The Treasury Department and the IRS considered but declined to adopt in the 2007 temporary regulations the standard articulated in paragraph 4.2 of the commentary to Article 8 of the OECD Model Convention out of concern that the standard could be interpreted in an inappropriately expansive manner. The Treasury Department and the IRS remain concerned and therefore the final regulations included in this document do not modify the scope of incidental activities. As noted, however, the list of incidental activities included in the regulations is non-exclusive, and therefore other activities not specifically identified may be incidental to the international operation of ships or aircraft, depending on the relevant facts and circumstances.

2. Relevance of definitions included in the regulations to treaty interpretation

Several commentators have suggested that the scope of incidental activities under the regulations should be consistent with the scope of “ancillary” services for tax treaty purposes because the regulations could be used to determine the meaning of the treaty provisions. The Treasury Department and the IRS believe this concern is sufficiently addressed by §1.883-1(h)(3)(iv), which provides that any definitions provided in §§1.883-1 through 1.883-5 shall not give meaning to similar terms used in any income tax convention, or provide guidance regarding the scope of any exemption provided by such convention, unless the income tax convention entered into force after August 26, 2003, and it, or its legislative history, explicitly refers to section 883 and guidance promulgated under that section for its meaning.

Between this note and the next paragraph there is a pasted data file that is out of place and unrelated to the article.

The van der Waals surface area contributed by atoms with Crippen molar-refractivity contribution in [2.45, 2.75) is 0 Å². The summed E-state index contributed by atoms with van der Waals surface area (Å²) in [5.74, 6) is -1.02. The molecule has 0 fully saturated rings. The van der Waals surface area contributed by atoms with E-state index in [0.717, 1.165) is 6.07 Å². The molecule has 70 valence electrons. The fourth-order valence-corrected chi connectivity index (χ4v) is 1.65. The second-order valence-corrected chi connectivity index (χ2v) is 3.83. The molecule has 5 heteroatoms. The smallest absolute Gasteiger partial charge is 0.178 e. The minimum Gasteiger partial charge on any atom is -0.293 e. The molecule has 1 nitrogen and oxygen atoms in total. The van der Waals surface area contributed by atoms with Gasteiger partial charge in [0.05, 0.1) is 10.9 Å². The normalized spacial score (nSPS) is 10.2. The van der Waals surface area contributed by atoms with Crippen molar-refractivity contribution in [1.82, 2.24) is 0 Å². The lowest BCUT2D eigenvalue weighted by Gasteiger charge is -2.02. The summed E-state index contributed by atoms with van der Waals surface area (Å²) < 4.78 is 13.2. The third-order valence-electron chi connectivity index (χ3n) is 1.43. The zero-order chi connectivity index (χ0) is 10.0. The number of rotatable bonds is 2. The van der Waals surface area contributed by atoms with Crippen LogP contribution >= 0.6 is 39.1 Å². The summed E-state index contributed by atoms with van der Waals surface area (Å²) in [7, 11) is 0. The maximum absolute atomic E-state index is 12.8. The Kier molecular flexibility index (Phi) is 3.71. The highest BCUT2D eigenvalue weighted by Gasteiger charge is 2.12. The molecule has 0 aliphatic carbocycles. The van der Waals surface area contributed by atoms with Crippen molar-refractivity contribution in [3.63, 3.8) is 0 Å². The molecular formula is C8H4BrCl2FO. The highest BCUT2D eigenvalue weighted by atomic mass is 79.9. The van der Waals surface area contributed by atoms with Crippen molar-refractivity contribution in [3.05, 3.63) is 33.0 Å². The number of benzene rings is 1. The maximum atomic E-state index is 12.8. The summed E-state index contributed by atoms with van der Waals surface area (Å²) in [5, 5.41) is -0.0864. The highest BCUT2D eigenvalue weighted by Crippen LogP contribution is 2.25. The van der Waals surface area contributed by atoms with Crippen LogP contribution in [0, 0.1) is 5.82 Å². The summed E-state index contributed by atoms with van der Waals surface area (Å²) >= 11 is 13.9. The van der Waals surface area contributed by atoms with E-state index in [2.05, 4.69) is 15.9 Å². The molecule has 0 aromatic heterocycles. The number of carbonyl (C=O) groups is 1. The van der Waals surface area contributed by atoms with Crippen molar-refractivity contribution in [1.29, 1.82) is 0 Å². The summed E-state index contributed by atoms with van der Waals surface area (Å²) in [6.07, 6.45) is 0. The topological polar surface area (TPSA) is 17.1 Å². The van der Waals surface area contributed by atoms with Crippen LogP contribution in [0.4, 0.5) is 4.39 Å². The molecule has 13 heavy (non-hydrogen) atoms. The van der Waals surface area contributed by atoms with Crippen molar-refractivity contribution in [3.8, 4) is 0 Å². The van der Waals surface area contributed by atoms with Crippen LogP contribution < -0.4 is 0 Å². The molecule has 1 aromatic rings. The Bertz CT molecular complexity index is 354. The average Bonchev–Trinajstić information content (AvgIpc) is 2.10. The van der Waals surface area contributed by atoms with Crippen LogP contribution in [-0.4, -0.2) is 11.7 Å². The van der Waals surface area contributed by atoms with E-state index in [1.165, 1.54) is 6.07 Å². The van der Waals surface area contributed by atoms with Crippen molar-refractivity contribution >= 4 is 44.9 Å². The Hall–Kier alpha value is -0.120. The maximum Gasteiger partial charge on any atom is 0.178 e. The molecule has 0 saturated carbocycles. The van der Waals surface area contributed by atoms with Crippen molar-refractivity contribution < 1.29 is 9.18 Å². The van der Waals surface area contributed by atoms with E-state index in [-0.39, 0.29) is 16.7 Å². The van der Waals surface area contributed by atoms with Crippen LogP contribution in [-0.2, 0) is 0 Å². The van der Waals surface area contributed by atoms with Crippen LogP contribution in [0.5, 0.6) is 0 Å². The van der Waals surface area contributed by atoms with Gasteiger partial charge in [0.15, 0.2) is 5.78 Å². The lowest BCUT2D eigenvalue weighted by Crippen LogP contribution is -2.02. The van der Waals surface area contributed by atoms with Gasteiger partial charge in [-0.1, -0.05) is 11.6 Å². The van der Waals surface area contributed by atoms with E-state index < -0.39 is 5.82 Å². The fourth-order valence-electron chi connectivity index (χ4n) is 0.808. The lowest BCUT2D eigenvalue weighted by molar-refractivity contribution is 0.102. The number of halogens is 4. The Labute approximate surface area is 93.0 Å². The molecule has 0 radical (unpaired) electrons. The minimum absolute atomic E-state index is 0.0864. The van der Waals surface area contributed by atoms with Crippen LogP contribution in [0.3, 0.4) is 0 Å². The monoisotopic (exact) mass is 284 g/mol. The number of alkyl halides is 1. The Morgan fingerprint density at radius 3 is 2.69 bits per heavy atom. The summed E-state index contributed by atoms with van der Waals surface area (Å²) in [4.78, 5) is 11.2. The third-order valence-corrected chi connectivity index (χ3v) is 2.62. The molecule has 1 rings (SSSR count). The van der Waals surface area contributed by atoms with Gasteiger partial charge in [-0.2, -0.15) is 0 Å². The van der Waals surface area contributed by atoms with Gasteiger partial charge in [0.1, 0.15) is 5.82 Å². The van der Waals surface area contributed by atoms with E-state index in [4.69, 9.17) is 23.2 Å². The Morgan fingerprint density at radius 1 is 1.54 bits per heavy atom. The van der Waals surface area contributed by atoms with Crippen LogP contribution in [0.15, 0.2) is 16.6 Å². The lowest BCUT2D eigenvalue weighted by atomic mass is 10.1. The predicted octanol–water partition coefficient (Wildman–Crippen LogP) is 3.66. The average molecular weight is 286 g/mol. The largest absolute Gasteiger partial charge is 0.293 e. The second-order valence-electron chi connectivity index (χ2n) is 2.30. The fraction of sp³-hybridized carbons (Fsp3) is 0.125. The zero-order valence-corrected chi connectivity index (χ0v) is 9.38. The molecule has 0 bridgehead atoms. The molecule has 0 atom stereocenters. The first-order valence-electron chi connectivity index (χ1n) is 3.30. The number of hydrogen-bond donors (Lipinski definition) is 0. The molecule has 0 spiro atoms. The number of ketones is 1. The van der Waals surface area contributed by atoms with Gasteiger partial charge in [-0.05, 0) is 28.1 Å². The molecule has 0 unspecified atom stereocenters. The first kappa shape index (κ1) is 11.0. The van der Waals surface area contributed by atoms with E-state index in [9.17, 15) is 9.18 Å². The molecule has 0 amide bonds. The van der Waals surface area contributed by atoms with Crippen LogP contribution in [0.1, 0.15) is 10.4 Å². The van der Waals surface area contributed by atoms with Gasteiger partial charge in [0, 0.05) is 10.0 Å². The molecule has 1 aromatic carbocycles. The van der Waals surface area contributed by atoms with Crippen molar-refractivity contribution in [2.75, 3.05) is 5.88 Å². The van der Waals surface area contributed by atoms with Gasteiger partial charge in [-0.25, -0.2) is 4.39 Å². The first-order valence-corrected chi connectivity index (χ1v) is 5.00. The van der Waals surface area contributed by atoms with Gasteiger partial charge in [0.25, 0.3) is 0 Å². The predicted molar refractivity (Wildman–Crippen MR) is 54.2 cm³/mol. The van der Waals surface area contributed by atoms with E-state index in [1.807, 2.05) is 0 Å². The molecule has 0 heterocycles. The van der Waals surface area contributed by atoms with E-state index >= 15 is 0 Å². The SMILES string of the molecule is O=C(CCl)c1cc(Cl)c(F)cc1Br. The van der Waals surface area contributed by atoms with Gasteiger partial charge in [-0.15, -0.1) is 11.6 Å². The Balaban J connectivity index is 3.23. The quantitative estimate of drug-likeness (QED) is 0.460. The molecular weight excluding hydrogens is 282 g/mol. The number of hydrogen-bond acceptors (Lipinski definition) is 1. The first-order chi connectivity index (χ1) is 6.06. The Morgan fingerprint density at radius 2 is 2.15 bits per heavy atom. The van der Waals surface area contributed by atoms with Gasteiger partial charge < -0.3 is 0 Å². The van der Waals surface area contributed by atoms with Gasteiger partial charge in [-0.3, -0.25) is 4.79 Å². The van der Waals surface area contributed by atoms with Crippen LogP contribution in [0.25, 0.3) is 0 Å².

3. Provision of equipment used in connection with lighter vessels

Another commentator questioned whether the use of equipment to transfer crude oil from a host vessel to a lighter vessel beyond the territorial waters of the United States would constitute an incidental activity for purposes of the section 883 exclusion. As described above, the list of incidental activities in the regulations is not exclusive, and therefore activities not specifically identified may be incidental to the international operation of ships or aircraft, depending on the relevant facts and circumstances. Thus, for example, the use of equipment to transfer crude oil from a large oil tanker to a lighter vessel beyond the territorial waters of the United States would generally be considered incidental to the international operation of the lighter vessel for purposes of the section 883 exclusion.

B. Reliance on Bearer Shares to Satisfy Ownership Tests